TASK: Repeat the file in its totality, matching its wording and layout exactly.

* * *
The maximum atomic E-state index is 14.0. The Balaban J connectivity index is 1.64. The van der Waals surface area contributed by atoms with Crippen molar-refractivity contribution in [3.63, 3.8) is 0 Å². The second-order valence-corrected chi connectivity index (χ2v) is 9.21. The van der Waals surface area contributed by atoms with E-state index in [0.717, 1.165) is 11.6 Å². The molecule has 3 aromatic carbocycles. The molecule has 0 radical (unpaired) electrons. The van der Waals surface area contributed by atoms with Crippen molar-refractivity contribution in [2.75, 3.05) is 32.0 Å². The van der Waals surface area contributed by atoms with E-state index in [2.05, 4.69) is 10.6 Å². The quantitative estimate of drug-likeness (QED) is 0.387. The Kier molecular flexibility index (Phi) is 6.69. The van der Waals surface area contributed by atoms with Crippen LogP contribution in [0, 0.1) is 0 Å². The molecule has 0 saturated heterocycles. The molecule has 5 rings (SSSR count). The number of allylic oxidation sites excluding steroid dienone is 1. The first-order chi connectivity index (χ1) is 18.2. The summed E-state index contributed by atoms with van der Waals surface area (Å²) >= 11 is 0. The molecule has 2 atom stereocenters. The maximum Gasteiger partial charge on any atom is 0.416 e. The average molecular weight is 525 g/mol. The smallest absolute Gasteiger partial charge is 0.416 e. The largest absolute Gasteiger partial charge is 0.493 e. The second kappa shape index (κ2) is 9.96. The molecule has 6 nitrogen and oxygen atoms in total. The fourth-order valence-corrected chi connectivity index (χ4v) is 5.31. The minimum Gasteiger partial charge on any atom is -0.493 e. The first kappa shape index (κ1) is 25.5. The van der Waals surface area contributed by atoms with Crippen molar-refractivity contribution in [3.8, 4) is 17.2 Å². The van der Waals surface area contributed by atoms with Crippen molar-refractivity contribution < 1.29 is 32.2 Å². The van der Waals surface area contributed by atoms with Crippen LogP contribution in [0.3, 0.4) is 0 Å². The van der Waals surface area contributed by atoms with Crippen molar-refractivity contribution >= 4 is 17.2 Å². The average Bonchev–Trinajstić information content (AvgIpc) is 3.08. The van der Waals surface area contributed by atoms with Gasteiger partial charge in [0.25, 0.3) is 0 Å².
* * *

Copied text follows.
The maximum atomic E-state index is 14.0. The Balaban J connectivity index is 1.64. The van der Waals surface area contributed by atoms with Crippen molar-refractivity contribution in [3.63, 3.8) is 0 Å². The second-order valence-corrected chi connectivity index (χ2v) is 9.21. The van der Waals surface area contributed by atoms with E-state index in [0.717, 1.165) is 11.6 Å². The molecule has 3 aromatic carbocycles. The molecule has 0 radical (unpaired) electrons. The van der Waals surface area contributed by atoms with Crippen molar-refractivity contribution in [2.75, 3.05) is 32.0 Å². The van der Waals surface area contributed by atoms with E-state index in [2.05, 4.69) is 10.6 Å². The quantitative estimate of drug-likeness (QED) is 0.387. The Kier molecular flexibility index (Phi) is 6.69. The van der Waals surface area contributed by atoms with Crippen LogP contribution in [0, 0.1) is 0 Å². The molecule has 0 saturated heterocycles. The molecule has 5 rings (SSSR count). The number of allylic oxidation sites excluding steroid dienone is 1. The first-order chi connectivity index (χ1) is 18.2. The summed E-state index contributed by atoms with van der Waals surface area (Å²) >= 11 is 0. The molecule has 2 atom stereocenters. The maximum Gasteiger partial charge on any atom is 0.416 e. The average molecular weight is 525 g/mol. The smallest absolute Gasteiger partial charge is 0.416 e. The largest absolute Gasteiger partial charge is 0.493 e. The second kappa shape index (κ2) is 9.96. The molecule has 6 nitrogen and oxygen atoms in total. The fourth-order valence-corrected chi connectivity index (χ4v) is 5.31. The minimum Gasteiger partial charge on any atom is -0.493 e. The first kappa shape index (κ1) is 25.5. The van der Waals surface area contributed by atoms with Crippen molar-refractivity contribution in [3.8, 4) is 17.2 Å². The van der Waals surface area contributed by atoms with Crippen molar-refractivity contribution < 1.29 is 32.2 Å². The van der Waals surface area contributed by atoms with Crippen LogP contribution in [0.3, 0.4) is 0 Å². The van der Waals surface area contributed by atoms with Crippen molar-refractivity contribution >= 4 is 17.2 Å². The average Bonchev–Trinajstić information content (AvgIpc) is 3.08. The van der Waals surface area contributed by atoms with Gasteiger partial charge in [0.25, 0.3) is 0 Å².